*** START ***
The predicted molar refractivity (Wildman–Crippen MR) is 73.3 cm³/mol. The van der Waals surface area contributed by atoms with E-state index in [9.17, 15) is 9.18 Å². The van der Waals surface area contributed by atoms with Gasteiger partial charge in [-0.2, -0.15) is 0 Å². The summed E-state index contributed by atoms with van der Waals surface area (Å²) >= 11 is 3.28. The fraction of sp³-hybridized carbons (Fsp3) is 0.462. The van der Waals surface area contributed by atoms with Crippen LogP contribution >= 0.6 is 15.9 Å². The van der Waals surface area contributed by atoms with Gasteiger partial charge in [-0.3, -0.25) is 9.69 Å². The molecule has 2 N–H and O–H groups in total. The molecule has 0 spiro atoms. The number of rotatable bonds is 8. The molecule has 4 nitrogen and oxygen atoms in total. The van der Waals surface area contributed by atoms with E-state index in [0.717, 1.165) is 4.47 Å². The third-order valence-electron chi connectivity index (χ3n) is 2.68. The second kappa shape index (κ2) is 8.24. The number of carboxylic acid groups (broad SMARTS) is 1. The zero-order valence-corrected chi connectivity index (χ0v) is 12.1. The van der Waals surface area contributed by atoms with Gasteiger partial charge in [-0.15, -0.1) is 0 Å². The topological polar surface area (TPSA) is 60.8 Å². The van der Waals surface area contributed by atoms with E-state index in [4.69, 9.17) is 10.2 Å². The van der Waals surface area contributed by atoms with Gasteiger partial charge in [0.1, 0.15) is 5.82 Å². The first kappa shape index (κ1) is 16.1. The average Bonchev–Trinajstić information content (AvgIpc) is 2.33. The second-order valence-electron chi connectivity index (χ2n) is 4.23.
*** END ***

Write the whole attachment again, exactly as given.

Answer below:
The predicted molar refractivity (Wildman–Crippen MR) is 73.3 cm³/mol. The van der Waals surface area contributed by atoms with E-state index in [9.17, 15) is 9.18 Å². The van der Waals surface area contributed by atoms with Gasteiger partial charge in [-0.2, -0.15) is 0 Å². The summed E-state index contributed by atoms with van der Waals surface area (Å²) >= 11 is 3.28. The fraction of sp³-hybridized carbons (Fsp3) is 0.462. The van der Waals surface area contributed by atoms with Crippen LogP contribution >= 0.6 is 15.9 Å². The van der Waals surface area contributed by atoms with Gasteiger partial charge in [-0.3, -0.25) is 9.69 Å². The molecule has 2 N–H and O–H groups in total. The molecule has 0 spiro atoms. The number of rotatable bonds is 8. The molecule has 4 nitrogen and oxygen atoms in total. The van der Waals surface area contributed by atoms with E-state index in [0.717, 1.165) is 4.47 Å². The third-order valence-electron chi connectivity index (χ3n) is 2.68. The second kappa shape index (κ2) is 8.24. The number of carboxylic acid groups (broad SMARTS) is 1. The zero-order valence-corrected chi connectivity index (χ0v) is 12.1. The van der Waals surface area contributed by atoms with Gasteiger partial charge in [-0.15, -0.1) is 0 Å². The topological polar surface area (TPSA) is 60.8 Å². The van der Waals surface area contributed by atoms with E-state index in [4.69, 9.17) is 10.2 Å². The van der Waals surface area contributed by atoms with Gasteiger partial charge in [0.1, 0.15) is 5.82 Å². The first kappa shape index (κ1) is 16.1. The average Bonchev–Trinajstić information content (AvgIpc) is 2.33. The second-order valence-electron chi connectivity index (χ2n) is 4.23.